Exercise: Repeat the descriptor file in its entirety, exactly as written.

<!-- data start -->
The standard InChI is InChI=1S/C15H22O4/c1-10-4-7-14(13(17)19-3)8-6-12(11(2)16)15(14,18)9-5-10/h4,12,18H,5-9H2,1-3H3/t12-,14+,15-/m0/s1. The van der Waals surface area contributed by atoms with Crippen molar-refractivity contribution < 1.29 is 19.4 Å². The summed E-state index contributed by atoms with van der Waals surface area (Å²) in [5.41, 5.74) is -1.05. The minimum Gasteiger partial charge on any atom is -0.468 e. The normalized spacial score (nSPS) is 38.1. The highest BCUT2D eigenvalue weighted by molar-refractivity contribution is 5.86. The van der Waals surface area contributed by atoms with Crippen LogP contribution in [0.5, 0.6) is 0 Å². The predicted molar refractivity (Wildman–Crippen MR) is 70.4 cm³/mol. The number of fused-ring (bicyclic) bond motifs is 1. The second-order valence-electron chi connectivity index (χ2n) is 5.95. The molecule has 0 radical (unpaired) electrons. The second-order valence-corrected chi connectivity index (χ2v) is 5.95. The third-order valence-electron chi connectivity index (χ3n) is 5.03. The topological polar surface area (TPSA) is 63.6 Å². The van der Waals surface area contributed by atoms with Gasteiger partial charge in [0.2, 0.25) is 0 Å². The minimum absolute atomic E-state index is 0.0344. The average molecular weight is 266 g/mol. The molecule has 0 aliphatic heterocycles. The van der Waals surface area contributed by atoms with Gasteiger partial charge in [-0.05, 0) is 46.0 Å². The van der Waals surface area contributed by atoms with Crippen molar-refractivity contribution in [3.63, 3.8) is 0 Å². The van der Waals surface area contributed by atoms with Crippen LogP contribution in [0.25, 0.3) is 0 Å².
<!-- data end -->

The standard InChI is InChI=1S/C15H22O4/c1-10-4-7-14(13(17)19-3)8-6-12(11(2)16)15(14,18)9-5-10/h4,12,18H,5-9H2,1-3H3/t12-,14+,15-/m0/s1. The van der Waals surface area contributed by atoms with Crippen molar-refractivity contribution < 1.29 is 19.4 Å². The summed E-state index contributed by atoms with van der Waals surface area (Å²) in [5.41, 5.74) is -1.05. The minimum Gasteiger partial charge on any atom is -0.468 e. The normalized spacial score (nSPS) is 38.1. The highest BCUT2D eigenvalue weighted by molar-refractivity contribution is 5.86. The van der Waals surface area contributed by atoms with Crippen LogP contribution in [0.5, 0.6) is 0 Å². The predicted molar refractivity (Wildman–Crippen MR) is 70.4 cm³/mol. The number of fused-ring (bicyclic) bond motifs is 1. The second-order valence-electron chi connectivity index (χ2n) is 5.95. The molecule has 0 radical (unpaired) electrons. The second-order valence-corrected chi connectivity index (χ2v) is 5.95. The third-order valence-electron chi connectivity index (χ3n) is 5.03. The topological polar surface area (TPSA) is 63.6 Å². The van der Waals surface area contributed by atoms with Gasteiger partial charge in [0.2, 0.25) is 0 Å². The minimum absolute atomic E-state index is 0.0344. The average molecular weight is 266 g/mol. The molecule has 0 aliphatic heterocycles. The van der Waals surface area contributed by atoms with Gasteiger partial charge in [-0.05, 0) is 46.0 Å². The van der Waals surface area contributed by atoms with Crippen molar-refractivity contribution in [3.63, 3.8) is 0 Å². The van der Waals surface area contributed by atoms with Crippen LogP contribution in [0.25, 0.3) is 0 Å².